C.Y. Lee, the author of the bestselling novel “The Flower Drum Song,” passed away on Nov. 8 at his daughter’s home in Los Angeles, California.
The Chinese-born author died at the age of 102 following complications of kidney failure, his daughter Angela told the Washington Post.
Born on Dec. 23, 1915, Chin Yang Lee was the youngest of 11 children of a rice farmer in Hunan, southeastern China. At the age of 10, he moved with his family to Beijing.
Then, amid a brutal Japanese occupation, Lee left school and fled the country for Myanmar, where he worked as a secretary for a municipal chief. His job entailed writing English letters and entertaining the chief’s wife, including playing badminton with her every day.
After graduating from a university in Kunming, Lee’s oldest brother — “father of the Chinese phonetic alphabet” and a teacher of Mao Zedong — ordered him to leave a war-ravaged China for America. He fled to New York in 1943.
Lee enrolled at Columbia University to study comparative literature before heading to Yale University to study playwriting. He earned a master of fine arts degree from the university in 1947.
Lee published “The Flower Drum Song,” his debut novel and best-known work, in 1957. He wrote the story while living on pork noodle soup in San Francisco’s Chinatown and working for a local Chinese-language newspaper.
The novel, which centered on a 63-year-old Chinese immigrant fleeing China’s communists, failed to sell at first, but Lee’s agent sent it to the publishing house of Farrar, Straus and Cudahy. The company then sent it to an elderly reader for evaluation.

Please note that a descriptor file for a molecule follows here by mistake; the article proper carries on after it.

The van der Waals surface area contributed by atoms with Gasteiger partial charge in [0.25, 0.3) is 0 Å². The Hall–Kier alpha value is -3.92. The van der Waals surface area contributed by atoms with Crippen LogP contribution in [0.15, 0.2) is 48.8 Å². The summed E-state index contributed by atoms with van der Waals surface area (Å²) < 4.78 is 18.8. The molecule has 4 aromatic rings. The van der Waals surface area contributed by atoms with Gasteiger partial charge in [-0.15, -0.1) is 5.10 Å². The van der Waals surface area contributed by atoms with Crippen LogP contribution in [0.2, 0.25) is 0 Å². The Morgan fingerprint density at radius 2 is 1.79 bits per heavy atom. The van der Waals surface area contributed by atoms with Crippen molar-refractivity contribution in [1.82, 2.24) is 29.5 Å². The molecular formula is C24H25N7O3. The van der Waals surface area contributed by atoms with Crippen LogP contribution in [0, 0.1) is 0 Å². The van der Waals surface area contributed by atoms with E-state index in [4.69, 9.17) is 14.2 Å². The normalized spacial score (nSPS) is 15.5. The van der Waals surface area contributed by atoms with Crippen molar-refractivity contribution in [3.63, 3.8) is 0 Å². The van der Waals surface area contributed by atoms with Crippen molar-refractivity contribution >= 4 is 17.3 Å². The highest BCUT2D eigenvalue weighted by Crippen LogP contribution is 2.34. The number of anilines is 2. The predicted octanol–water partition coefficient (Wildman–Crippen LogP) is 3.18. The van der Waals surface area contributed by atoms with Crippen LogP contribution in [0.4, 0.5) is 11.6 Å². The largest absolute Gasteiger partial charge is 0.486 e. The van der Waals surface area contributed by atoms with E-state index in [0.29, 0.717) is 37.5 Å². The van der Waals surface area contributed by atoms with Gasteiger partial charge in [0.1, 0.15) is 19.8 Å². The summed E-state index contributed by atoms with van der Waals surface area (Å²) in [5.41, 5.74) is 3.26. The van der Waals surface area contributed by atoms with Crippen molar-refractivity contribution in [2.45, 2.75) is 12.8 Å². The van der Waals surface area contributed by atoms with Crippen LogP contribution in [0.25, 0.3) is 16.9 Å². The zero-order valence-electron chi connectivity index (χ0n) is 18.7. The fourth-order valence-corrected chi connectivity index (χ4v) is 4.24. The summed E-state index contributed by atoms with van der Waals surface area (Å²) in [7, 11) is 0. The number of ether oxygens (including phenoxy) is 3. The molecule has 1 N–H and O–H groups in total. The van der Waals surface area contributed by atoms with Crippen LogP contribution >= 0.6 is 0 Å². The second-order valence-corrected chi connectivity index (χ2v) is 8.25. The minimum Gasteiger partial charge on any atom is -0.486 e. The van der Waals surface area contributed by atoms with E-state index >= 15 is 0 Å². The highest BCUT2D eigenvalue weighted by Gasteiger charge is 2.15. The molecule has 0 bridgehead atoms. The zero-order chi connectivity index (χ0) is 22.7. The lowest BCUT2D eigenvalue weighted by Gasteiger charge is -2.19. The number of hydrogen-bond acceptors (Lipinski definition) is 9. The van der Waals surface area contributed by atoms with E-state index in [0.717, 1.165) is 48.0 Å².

The reader was reportedly found dead in bed, with Lee’s manuscript beside him and scribbled with the words “Read This.”
Farrar, Straus and Cudahy then published “The Flower Drum Song,” which immediately became a bestseller and was adapted into a musical (“Flower Drum Song,” 1958) and a movie (“The Flower Drum Song,” 1961), becoming the first Hollywood film to cast Asian Americans and be about Asian American culture.
But “The Flower Drum Song” had its own share of critics who slammed Lee for perpetuating the exotic to lure White readers. In the novel, characters — which included herbalists — ate “medicine pigtail soup,” “smoked duck feet steamed with pork” and “bitter melon.”
“I wrote that novel totally for an American audience,” Lee told the Los Angeles Times in 2016. “They don’t want to read about things they know already.”
Lee went on to write 10 more novels and several other short stories after “The Flower Drum Song.” Novels include “Lover’s Point” (1958), “The Sawbwa and His Secretary” (1959), “Madame Goldenflower” (1960), “Cripple Mah and the New Order” (1961) and “The Virgin Market” (1964).
He is survived by his daughter Angela and his son Jay.